Lingerie model Danielle Lineker (neé Bux) was a single mother to one small daughter until she married Gary in 2009, and became a stepmother to his four teenage sons - the eldest being only 12 years younger than her.
What did you find most rewarding about doing the programme?
I think what majorly came out of it for me was that everybody has the same worries, once they find themselves in a stepfamily. Everyone has the same thoughts and feelings and goes through the same process it so I wasn't on my own. And it was quite nice to know that.
It takes time for a family to adjust, that was the main thing I learnt. It takes time for everyone to establish their roles within a family.
How long do you think it's taken you in your new family to adjust?
We still are now. Everybody gets on, everything works really well but you know, relationships are still being built and bonds are still being made. We're three years down the line but I'm still learning a lot and getting to know the boys as well.
You came from a stepfamily too didn't you?
I lived with my mum and my stepfather and my two half sisters and one half brother, growing up. I spent a lot of time with my father's mother so I saw my dad and his side of the family a lot, usually at weekends and school holidays. I was quite split really.
You said in the programme that you'd forgotten a lot of what that felt like.
Yes, I left home at 17 and I'm 31 now, so quite a long time ago. You do forget these things - things like packing a bag to go off to my grandmother's for the weekend and then packing another bag to go home and not wanting to go home because I went home to all the things like school and all the rest of it.
Those sort of things I spoke to Lauren about, the 12-year-old girl I spoke to in the film. She had the same anxieties of going from one house to the other and they're the kind of things you forget really. It was fine but there was that upheaval of moving house at the weekends and that's what it felt like sometimes - that I was moving from house to house.
And it was just the upheaval, it wasn't that you were unhappy in either home?
No, it was just packing the bag and sleeping in different beds. I have to say now in my later life, it hasn't done me any harm. I'm quite robust in that I could pack up and move somewhere and really not care as long as I've got Gary and Ella and the kids, I'll happily move anywhere. I think that comes from being a bit of a gypsy as a kid.
I liked the scene where you admitted to your best friend that you picked on your own daughter more than your stepsons, when they were equally at fault.
And my friend agreed! You do single out your own because it's just so easy to go for your own child, it's the easy option really. And that's the reason - I just don't feel it's my place to be telling off someone else's kids. But there's ways of doing it which is something I've learned. I did This Morning today with Denise [Robertson] and she hit the nail on the head. You say it half serious, half joking.
The boys have just got in the car now so they're going to be picking up on all these tips I'm giving you! (laughing) They'll be like, agh, she's only joking, she's not really telling us off!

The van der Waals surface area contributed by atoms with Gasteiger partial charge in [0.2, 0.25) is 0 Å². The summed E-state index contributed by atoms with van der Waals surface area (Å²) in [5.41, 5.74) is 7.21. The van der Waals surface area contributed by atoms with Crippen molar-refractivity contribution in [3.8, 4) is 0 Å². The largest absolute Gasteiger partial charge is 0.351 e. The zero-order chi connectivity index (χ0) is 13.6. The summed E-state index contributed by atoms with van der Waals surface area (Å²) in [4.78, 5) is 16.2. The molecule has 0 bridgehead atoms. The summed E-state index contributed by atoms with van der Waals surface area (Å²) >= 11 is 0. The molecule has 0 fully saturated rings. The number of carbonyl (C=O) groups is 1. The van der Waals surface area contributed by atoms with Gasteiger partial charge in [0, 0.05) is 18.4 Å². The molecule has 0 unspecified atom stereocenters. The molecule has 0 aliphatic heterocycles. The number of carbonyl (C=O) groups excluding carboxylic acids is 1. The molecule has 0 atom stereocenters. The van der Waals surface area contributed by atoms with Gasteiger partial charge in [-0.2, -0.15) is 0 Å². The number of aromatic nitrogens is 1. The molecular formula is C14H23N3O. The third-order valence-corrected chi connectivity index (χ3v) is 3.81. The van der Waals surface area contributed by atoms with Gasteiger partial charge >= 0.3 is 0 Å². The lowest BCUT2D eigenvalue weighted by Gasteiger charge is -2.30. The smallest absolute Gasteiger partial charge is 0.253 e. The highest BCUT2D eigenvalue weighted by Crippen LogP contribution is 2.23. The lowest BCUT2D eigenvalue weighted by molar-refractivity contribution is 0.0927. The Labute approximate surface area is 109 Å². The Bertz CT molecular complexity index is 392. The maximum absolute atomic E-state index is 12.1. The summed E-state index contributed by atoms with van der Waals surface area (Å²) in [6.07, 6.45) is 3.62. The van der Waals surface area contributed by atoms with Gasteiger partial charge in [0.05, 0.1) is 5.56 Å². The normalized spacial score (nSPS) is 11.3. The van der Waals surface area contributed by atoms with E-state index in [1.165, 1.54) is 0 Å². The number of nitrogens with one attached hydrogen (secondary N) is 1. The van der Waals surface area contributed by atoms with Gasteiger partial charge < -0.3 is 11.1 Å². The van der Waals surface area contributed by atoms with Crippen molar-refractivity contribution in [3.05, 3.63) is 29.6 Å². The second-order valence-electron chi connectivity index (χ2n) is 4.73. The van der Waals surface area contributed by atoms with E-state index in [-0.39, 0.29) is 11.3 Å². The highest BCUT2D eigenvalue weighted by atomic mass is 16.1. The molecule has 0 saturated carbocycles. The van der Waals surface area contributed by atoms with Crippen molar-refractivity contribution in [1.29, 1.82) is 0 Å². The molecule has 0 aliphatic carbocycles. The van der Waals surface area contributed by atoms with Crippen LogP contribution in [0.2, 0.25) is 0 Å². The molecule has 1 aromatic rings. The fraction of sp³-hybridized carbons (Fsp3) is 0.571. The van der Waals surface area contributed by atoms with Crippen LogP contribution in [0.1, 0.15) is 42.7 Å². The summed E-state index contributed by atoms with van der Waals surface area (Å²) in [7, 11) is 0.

Like I say in the film, it's like being a big sister really rather than a parental figure. Because they've got that, they don't need somebody else.
Did your daughter ever say to you, you're not being fair because you're telling me off and not the boys?
Yes, on occasion. But I think she's quite sensitive to the fact that she's mine and I can tell her off whereas you know, with the boys, I don't feel I can sometimes. I think she kind of knows, she picks up on that.
Do you think it took longer to feel comfortable with your stepsons because they are four teenage boys and you were working as a lingerie model?
I've got three teenage brothers so I kind of know what teenage boys are like. And at the end of the day I honestly don't think they really see me as a model. I think they just see me as their stepmum, the person who does their dinner and picks up their dirty socks. Like they don't see their dad as a TV presenter. You just don't do you, look at your dad that way?
And you never think of yourself in that light either so it's not something I ever thought about. They just take me on face value really. From the outside, yes, to the rest of the world it can look like that but when you're in your own situation, it's just not.
Do you feel the programme helped you mature into the role of a stepmum, with a bit more confidence?
Yes, I think what helped me was meeting other kids, and them being brutally honest with me on the way I should handle it. What was most useful to me was meeting the three Fox boys, because they're all teenage boys and they gave it to me straight whereas I couldn't speak to my own stepkids like that because they don't want to upset me or hurt my feelings particularly.
So speaking to them was like getting the word on the street really (laughing) and realising that maybe I am a bit out of touch with what's going on. I think I'm young because I'm 31 but God! Especially on the programme when I met Lisa from the magazine, that made me feel really old! She was using words I'd never heard of. So it was good to keep in tune with what's going on.
I felt this subject isn't talked about very much and when it is, it's in quite a negative light. We always hear stories about when it hasn't worked out. And like I've said, the Royal Family are a stepfamily now so we need to be talking about it.
Fiona Wickham is the editor of the BBC TV blog.
As part of Adult Season, BBC Three is asking you to share your stories on what it means to be an adult on the BBC Three blog. Reggie Yates, Kirsten O'Brien, and Stacey Dooley have contributed videos with their thoughts on adulthood.